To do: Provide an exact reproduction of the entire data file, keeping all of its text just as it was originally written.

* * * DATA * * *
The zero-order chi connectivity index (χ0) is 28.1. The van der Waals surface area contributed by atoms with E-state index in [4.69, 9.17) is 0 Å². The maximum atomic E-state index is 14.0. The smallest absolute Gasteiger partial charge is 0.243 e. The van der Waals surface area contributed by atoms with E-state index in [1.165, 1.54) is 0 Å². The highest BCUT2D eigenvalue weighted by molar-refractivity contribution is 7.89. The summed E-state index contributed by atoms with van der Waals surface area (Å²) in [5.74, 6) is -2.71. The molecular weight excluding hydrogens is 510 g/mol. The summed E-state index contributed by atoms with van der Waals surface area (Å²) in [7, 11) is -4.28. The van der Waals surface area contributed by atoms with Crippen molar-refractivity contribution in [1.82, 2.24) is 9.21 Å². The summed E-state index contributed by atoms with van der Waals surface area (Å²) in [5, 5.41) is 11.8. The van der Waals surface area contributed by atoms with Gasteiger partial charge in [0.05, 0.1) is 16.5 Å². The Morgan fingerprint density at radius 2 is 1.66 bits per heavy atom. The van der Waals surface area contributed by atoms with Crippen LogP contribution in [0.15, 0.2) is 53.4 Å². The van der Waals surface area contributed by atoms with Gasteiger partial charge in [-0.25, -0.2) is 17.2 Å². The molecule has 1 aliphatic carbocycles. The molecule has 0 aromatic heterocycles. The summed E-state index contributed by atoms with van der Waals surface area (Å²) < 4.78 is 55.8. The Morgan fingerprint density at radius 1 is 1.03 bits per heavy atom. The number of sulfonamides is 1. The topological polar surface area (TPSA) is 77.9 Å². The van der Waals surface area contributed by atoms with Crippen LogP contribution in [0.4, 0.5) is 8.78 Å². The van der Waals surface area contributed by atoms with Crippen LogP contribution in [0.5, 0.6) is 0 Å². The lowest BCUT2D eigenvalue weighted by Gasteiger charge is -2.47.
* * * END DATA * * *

The zero-order chi connectivity index (χ0) is 28.1. The van der Waals surface area contributed by atoms with E-state index in [4.69, 9.17) is 0 Å². The maximum atomic E-state index is 14.0. The smallest absolute Gasteiger partial charge is 0.243 e. The van der Waals surface area contributed by atoms with E-state index in [1.165, 1.54) is 0 Å². The highest BCUT2D eigenvalue weighted by molar-refractivity contribution is 7.89. The summed E-state index contributed by atoms with van der Waals surface area (Å²) in [5.74, 6) is -2.71. The molecular weight excluding hydrogens is 510 g/mol. The summed E-state index contributed by atoms with van der Waals surface area (Å²) in [7, 11) is -4.28. The van der Waals surface area contributed by atoms with Crippen molar-refractivity contribution in [1.82, 2.24) is 9.21 Å². The summed E-state index contributed by atoms with van der Waals surface area (Å²) in [5, 5.41) is 11.8. The van der Waals surface area contributed by atoms with Gasteiger partial charge in [0.05, 0.1) is 16.5 Å². The Morgan fingerprint density at radius 2 is 1.66 bits per heavy atom. The van der Waals surface area contributed by atoms with Crippen LogP contribution in [0.15, 0.2) is 53.4 Å². The van der Waals surface area contributed by atoms with Gasteiger partial charge in [-0.25, -0.2) is 17.2 Å². The molecule has 1 aliphatic carbocycles. The molecule has 0 aromatic heterocycles. The summed E-state index contributed by atoms with van der Waals surface area (Å²) < 4.78 is 55.8. The Morgan fingerprint density at radius 1 is 1.03 bits per heavy atom. The number of sulfonamides is 1. The topological polar surface area (TPSA) is 77.9 Å². The van der Waals surface area contributed by atoms with Crippen LogP contribution in [0.4, 0.5) is 8.78 Å². The van der Waals surface area contributed by atoms with Crippen LogP contribution in [0.5, 0.6) is 0 Å². The lowest BCUT2D eigenvalue weighted by Gasteiger charge is -2.47.